Knowing this, we were grateful for this opportunity to see them — and in impressive numbers. At one point near the shoreline, we observed 10 bears at close range and more in the distance. Two pairs of sparring young males rose up on their hind legs, swatting at one another like boxers, then crashing to the snow to wrestle and play like puppies. Our seasoned Rover driver Bill, who had spent years among the bears, assured us we had one of the two best days he’d seen in his career, with the bears both play-fighting and climbing up on our vehicle. We felt incredibly fortunate.
Inspiration to Protect the Natural World
In a world where children are increasingly insulated from nature, and wildlife encounters happen primarily at zoos — if at all — our family’s experience was rare and profound. One of our trip companions echoed my own feeling that our time among the bears felt spiritual. It’s hard to convey the delight of such proximity to these gorgeous beasts, the sense of wonder at their adaptation to this harsh ecosystem, and the restorative power of several days’ immersion in the Arctic wilds.
As we returned to Churchill from a night drive on the tundra, looking up at the northern lights against a black sky full of glittering stars, my daughter hugged me and said, “Thanks, Mom, for taking us here.”
I have mused on how my own view of the world has been transformed by spending time with wild polar bears. But I am even more grateful for what such an experience means for my kids. They have a sense now, far more palpable than they could glean through news stories, of how crucial our human actions are for the polar bears’ future. They know what it means for the bears’ health when the ice freezes later and melts earlier than it used to, shortening their hunting season. They recognize that leaving lights on at home or driving when we could walk actually makes an impact on the polar bear cubs they loved watching in Canada.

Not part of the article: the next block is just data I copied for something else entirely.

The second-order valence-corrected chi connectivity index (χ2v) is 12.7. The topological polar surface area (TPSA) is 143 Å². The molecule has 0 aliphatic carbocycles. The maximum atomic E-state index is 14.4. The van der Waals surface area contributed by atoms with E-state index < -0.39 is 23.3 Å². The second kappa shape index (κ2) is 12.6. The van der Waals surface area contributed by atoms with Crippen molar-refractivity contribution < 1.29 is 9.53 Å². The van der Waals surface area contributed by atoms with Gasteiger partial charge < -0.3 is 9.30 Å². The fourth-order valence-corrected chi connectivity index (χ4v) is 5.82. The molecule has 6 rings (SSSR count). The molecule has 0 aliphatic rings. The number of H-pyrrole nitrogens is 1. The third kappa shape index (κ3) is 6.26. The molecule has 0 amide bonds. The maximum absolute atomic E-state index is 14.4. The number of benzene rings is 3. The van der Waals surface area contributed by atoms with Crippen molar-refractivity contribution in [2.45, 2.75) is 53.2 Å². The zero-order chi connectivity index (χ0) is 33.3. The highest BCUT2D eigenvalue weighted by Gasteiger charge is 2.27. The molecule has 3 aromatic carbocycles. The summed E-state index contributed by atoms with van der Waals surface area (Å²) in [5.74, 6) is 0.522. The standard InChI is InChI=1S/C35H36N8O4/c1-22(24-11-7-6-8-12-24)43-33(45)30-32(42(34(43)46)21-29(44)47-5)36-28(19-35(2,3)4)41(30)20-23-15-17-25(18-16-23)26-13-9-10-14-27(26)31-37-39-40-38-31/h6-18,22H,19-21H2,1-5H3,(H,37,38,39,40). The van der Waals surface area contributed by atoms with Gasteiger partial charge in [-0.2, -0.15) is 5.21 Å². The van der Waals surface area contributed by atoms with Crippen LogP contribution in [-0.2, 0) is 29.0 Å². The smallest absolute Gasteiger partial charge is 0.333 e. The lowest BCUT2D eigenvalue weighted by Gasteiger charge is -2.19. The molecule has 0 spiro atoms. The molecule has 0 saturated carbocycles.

My hope is that as a result of travels to wild places, we will come to treasure the natural world in a far deeper way. Like me, you may see the value in driving a 10-year-old Subaru, getting by with a 20-year-old sofa and looking for bargains at consignment shops, if it means saving money for a chance to come nose to nose with a polar bear. What better gift can we give our children — and ourselves — than a communion with the world’s wonderful wild creatures? The only answer I have is this: a commitment to protecting our planet so that such opportunities will be there for our grandchildren’s children and beyond.
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For those who dream of a close encounter with the King of the Arctic, now is the time to go. See polar bears in Churchill with Natural Habitat Adventures, which offers seven different polar bear itineraries, including specialized photography tours. Trips run in October and November each year.
Or join Lindblad Expeditions during the summer on a small-ship cruise to High Arctic Svalbard, a Norwegian archipelago, to observe polar bears at the top of Europe. The Land of the Ice Bears itinerary takes a special focus on polar bears, while other Svalbard itineraries include Iceland and Greenland, or Norway’s fjords. Visit Lindblad’s Arctic offerings to learn more.